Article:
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The Return of Dr. Fu-Manchu Sax Rohmer

Cragmire Tower

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Less than two hours later, Inspector Weymouth and a party of men from Scotland Yard raided the house in Museum Street. They found the stock of J. Salaman practically intact, and, in the strangely appointed rooms above, every evidence of a hasty outgoing. But of the instruments, drugs and other laboratory paraphernalia not one item remained. I would gladly have given my income for a year, to have gained possession of the books, alone; for, beyond all shadow of doubt, I knew them to contain formula calculated to revolutionize the science of medicine.

Exhausted, physically and mentally, and with my mind a whispering-gallery of conjectures (it were needless for me to mention whom respecting) I turned in, gratefully, having patched up the slight wound in my calf.

I seemed scarcely to have closed my eyes, when Nayland Smith was shaking me into wakefulness.

"You are probably tired out," he said; "but your crazy expedition of last night entitles you to no sympathy. Read this; there is a train in an hour. We will reserve a compartment and you can resume your interrupted slumbers in a corner seat."

As I struggled upright in bed, rubbing my eyes sleepily, Smith handed me the Daily Telegraph, pointing to the following paragraph upon the literary page:

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Messrs. M---- announce that they will publish shortly the long delayed work of Kegan Van Roon, the celebrated American traveler, Orientalist and psychic investigator, dealing with his recent inquiries in China. It will be remembered that Mr. Van Roon undertook to motor from Canton to Siberia last winter, but met with unforeseen difficulties in the province of Ho-Nan. He fell into the hands of a body of fanatics and was fortunate to escape with his life. His book will deal in particular with his experiences in Ho-Nan, and some sensational revelations regarding the awakening of that most mysterious race, the Chinese, are promised. For reasons of his own he has decided to remain in England until the completion of his book (which will be published simultaneously in New York and London) and has leased Cragmire Tower, Somersetshire, in which romantic and historical residence he will collate his notes and prepare for the world a work ear-marked as a classic even before it is published.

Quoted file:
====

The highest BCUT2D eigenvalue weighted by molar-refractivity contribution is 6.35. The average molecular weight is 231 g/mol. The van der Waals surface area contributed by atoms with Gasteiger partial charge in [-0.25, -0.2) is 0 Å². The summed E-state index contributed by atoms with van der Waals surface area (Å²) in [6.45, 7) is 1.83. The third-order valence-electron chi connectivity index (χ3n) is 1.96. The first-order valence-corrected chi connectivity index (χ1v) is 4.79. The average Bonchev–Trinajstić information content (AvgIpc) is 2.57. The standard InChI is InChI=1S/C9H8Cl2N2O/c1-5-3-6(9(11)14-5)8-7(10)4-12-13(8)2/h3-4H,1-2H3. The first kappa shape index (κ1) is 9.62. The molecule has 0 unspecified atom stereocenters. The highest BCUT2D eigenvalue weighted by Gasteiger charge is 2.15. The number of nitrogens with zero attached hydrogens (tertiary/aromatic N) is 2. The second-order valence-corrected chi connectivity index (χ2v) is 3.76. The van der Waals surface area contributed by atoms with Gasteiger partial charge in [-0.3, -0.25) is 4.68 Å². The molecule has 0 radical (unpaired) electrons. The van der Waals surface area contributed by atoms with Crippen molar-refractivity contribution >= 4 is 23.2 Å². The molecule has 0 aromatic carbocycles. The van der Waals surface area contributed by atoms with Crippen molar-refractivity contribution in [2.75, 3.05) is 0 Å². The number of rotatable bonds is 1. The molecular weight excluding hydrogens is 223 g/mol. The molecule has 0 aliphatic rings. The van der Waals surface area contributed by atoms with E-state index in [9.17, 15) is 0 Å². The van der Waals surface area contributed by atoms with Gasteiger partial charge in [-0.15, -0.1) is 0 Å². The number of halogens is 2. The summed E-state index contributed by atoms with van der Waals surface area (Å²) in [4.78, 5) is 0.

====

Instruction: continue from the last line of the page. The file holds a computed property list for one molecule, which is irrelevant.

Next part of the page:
I glanced up from the paper, to find Smith's eyes fixed upon me, inquiringly.

"From what I have been able to learn," he said, evenly, "we should reach Saul, with decent luck, just before dusk."

As he turned, and quitted the room without another word, I realized, in a flash, the purport of our mission; I understood my friend's ominous calm, betokening suppressed excitement.

The Fates were with us (or so it seemed); and whereas we had not hoped to gain Saul before sunset, as a matter of fact, the autumn afternoon was in its most glorious phase as we left the little village with its oldtime hostelry behind us and set out in an easterly direction, with the Bristol Channel far away on our left and a gently sloping upland on our right.

The crooked high-street practically constituted the entire hamlet of Saul, and the inn, "The Wagoners," was the last house in the street. Now, as we followed the ribbon of moor-path to the top of the rise, we could stand and look back upon the way we had come; and although we had covered fully a mile of ground, it was possible to detect the sunlight gleaming now and then upon the gilt lettering of the inn sign as it swayed in the breeze. The day had been unpleasantly warm, but was relieved by this same sea breeze, which, although but slight, had in it the tang of the broad Atlantic. Behind us, then, the foot-path sloped down to Saul, unpeopled by any living thing; east and northeast swelled the monotony of the moor right out to the hazy distance where the sky began and the sea remotely lay hidden; west fell the gentle gradient from the top of the slope which we had mounted, and here, as far as the eye could reach, the country had an appearance suggestive of a huge and dried-up lake. This idea was borne out by an odd blotchiness, for sometimes there would be half a mile or more of seeming moorland, then a sharply defined change (or it seemed sharply defined from that bird's-eye point of view). A vivid greenness marked these changes, which merged into a dun-colored smudge and again into the brilliant green; then the moor would begin once more.

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The Return of Dr. Fu-Manchu
Sax Rohmer

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